Intersectional Curatorial Hopes for Community Arts Production

When comedy variety showcase, “Tickets on Myself” was produced for Melbourne Fringe 2019 – a central idea of the show was intersectional curation.

If you are not sure about what I mean by intersectional, read on.  I hope the context of this post will help you more than a definition will.

Tickets on myself was fledgling and I, as producer, was learning.  I still am learning. I have a background in anthropology, a discipline burdened by the sins of it’s white colonial past and trying to take responsibility for it’s hand in oppression.  I have stepped away from anthropology into broader arts practice, but my grounding in discourse about difference is helpful (some of the time).  Listening to people not like me is better practice.

But Tickets on Myself tried to feature a range of diverse experiences and representations including, Jewish, Irish-Australian, First Nations, Neuro-diverse (Autistic and Highly Sensitive Persons), Amputee, Disability sexuality, Older, Trans, Non binary, Chronic Illness, Mental Health and Queer lived experiences. I may have left some experiences off that list.

Note the conscious capitalisation of those experiences.  If you think the arts should not be political, then I would counter this is not political, this is life.  Life is political and the arts should not shy away from that.

There was also a conscious effort to curate different performance experiences (performers didn’t have to be deemed “virtuosos” to be included).

It also aimed to have a blend of scripts written on topics that performers could elect to perform and own written and designed work and as producer I tried not to intervene too much in those, unless that was requested from performers.

I still felt at times I was too white producing and I have a lot to learn and so do many around me even though I am also disabled and queer.  I still have to reflect and learn – about how to better use the white privilege I have to be more intersectional in response.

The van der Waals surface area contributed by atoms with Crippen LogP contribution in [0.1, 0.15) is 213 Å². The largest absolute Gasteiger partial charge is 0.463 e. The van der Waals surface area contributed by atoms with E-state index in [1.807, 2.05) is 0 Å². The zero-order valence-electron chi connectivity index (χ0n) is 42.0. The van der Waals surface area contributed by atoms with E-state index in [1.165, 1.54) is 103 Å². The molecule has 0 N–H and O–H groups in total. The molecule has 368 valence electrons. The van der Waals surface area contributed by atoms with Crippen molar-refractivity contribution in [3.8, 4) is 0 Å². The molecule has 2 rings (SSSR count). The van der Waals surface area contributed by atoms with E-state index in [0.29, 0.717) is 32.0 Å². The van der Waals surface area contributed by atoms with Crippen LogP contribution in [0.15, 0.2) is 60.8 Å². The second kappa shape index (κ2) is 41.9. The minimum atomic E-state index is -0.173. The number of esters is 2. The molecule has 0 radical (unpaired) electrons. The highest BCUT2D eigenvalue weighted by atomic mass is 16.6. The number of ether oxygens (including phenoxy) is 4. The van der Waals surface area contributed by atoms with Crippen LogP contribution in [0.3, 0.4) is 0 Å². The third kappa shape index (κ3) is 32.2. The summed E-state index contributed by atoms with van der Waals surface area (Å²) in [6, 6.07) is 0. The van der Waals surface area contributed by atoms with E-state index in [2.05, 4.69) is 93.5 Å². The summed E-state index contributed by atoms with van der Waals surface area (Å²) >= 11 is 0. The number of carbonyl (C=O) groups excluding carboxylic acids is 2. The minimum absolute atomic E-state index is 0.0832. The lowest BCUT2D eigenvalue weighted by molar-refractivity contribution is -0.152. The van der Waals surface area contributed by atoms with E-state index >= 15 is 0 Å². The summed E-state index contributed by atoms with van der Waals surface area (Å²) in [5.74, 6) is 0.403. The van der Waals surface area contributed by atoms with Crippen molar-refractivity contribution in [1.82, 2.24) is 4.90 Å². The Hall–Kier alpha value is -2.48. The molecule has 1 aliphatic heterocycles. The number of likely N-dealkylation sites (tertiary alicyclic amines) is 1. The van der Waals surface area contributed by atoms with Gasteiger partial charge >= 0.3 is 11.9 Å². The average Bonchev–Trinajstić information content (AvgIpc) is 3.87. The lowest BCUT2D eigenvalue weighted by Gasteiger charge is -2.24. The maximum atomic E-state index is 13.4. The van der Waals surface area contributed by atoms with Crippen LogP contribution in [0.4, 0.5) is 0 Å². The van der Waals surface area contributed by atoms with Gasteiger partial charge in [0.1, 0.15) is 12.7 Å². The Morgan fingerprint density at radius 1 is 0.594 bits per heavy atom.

But Tickets on Myself was a conscious effort.  It wasn’t perfect but it was progress.

Anyway, as I continue down this curatorial ambition as a Queer Autistic Nonbinary Irish-Australian producer and performer I wanted to share some new information.

Today I found a paper in the International Journal of ScreenDance about Intersectional Curatorial Practices.

The paper posed questions on intersectional practice.  Again, it’s not perfect and the key here is that they are questions.  They should open up discussion and the questions are a means to an end – to make practice more intersectional and provide process improvement.

So I will end with where curation should best be located – with questioning instead of presumed answers.

From the questions specifically for dance from the US Screendance example I have started to rework and broaden the questions for intersectional practice below:

Is it really intersectional if nine out of every ten bodies I see are young, white, thin, able-bodied, cis-gendered? What about black women and men? Fat women and men? Trans women and men? Non binary people? Disabled bodies? Neurodivergent representations?
Are we providing space for non-verbal, non-spoken, non-sound or sensory based mediums? 
Is it really a intersectional when large groups of people of color (the most underrepresented group on all fronts), are often seen through the lens of a white director or choreographer?
Why don’t we see large groups of white actors being seen through the lens of directors and choreographers of color?
Is it really intersectional when most scenarios where large groups of people of color are seen at once, it is most often about being people of color?
In fact, is it really intersectional if most of the work created by, with, and for marginalized groups of people are about that marginalization?
Is it fair that young, white, cisgender participants feel the freedom to make statements on a wide range of cultural and aesthetic topics, when marginalized people do not enjoy that same freedom given their lived experiences?
Is it really intersectional if a culture cannot more readily embrace forms of art that come from low-income communities and communities of color?
Is it really intersectional if all – including both disabled and “untrained” or “non-art form expected” bodies – are not represented?
If it doesn’t have to necessarily look like a given art form, why aren’t more “non-art form expected” bodies and their movements and voices being explored?
What is our relationship to virtuosity and why does that matter?
In what ways have we made it clear that our space is off-limits to “non-art form” performers?
How can I make the experience more inclusive and more accessible?
Are we serious about accessibility for physical, social, emotional, sensory and movement based accessibility for both the audience and performers and their experiences? How can we do this better? 
How can I help to make the experience more intersectional?

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